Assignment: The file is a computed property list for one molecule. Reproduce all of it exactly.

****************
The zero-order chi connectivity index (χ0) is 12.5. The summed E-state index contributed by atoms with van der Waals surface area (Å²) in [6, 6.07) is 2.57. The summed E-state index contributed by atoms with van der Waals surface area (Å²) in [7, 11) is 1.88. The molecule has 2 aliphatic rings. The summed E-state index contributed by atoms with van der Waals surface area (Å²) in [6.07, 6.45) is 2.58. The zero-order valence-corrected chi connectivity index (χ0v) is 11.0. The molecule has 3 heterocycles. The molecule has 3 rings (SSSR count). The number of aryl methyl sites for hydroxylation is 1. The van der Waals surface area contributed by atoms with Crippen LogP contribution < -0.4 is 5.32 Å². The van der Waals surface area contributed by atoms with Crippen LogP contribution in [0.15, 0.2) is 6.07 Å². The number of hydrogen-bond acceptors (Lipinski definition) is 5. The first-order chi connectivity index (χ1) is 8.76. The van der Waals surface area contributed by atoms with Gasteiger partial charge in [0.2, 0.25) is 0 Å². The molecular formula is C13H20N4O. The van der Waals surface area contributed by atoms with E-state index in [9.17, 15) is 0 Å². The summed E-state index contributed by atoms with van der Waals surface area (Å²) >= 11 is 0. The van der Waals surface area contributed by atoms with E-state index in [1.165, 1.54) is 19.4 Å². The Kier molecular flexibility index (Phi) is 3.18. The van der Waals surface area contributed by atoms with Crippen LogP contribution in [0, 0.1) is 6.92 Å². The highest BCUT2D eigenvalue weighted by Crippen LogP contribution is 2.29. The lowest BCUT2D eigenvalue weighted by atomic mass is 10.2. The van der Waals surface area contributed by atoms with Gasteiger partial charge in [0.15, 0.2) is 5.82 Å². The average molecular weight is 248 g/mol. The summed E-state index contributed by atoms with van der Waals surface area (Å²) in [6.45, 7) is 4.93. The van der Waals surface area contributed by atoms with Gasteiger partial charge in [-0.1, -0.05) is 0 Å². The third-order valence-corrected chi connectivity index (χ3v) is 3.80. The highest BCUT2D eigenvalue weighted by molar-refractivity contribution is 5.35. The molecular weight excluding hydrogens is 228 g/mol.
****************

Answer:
The zero-order chi connectivity index (χ0) is 12.5. The summed E-state index contributed by atoms with van der Waals surface area (Å²) in [6, 6.07) is 2.57. The summed E-state index contributed by atoms with van der Waals surface area (Å²) in [7, 11) is 1.88. The molecule has 2 aliphatic rings. The summed E-state index contributed by atoms with van der Waals surface area (Å²) in [6.07, 6.45) is 2.58. The zero-order valence-corrected chi connectivity index (χ0v) is 11.0. The molecule has 3 heterocycles. The molecule has 3 rings (SSSR count). The number of aryl methyl sites for hydroxylation is 1. The van der Waals surface area contributed by atoms with Crippen LogP contribution < -0.4 is 5.32 Å². The van der Waals surface area contributed by atoms with Crippen LogP contribution in [0.15, 0.2) is 6.07 Å². The number of hydrogen-bond acceptors (Lipinski definition) is 5. The first-order chi connectivity index (χ1) is 8.76. The van der Waals surface area contributed by atoms with Gasteiger partial charge in [0.2, 0.25) is 0 Å². The molecular formula is C13H20N4O. The van der Waals surface area contributed by atoms with E-state index in [9.17, 15) is 0 Å². The summed E-state index contributed by atoms with van der Waals surface area (Å²) >= 11 is 0. The van der Waals surface area contributed by atoms with E-state index in [1.165, 1.54) is 19.4 Å². The Kier molecular flexibility index (Phi) is 3.18. The van der Waals surface area contributed by atoms with Crippen LogP contribution in [0, 0.1) is 6.92 Å². The highest BCUT2D eigenvalue weighted by Crippen LogP contribution is 2.29. The lowest BCUT2D eigenvalue weighted by atomic mass is 10.2. The van der Waals surface area contributed by atoms with Gasteiger partial charge in [0.15, 0.2) is 5.82 Å². The average molecular weight is 248 g/mol. The summed E-state index contributed by atoms with van der Waals surface area (Å²) in [6.45, 7) is 4.93. The van der Waals surface area contributed by atoms with Gasteiger partial charge in [-0.1, -0.05) is 0 Å². The third-order valence-corrected chi connectivity index (χ3v) is 3.80. The highest BCUT2D eigenvalue weighted by molar-refractivity contribution is 5.35. The molecular weight excluding hydrogens is 228 g/mol.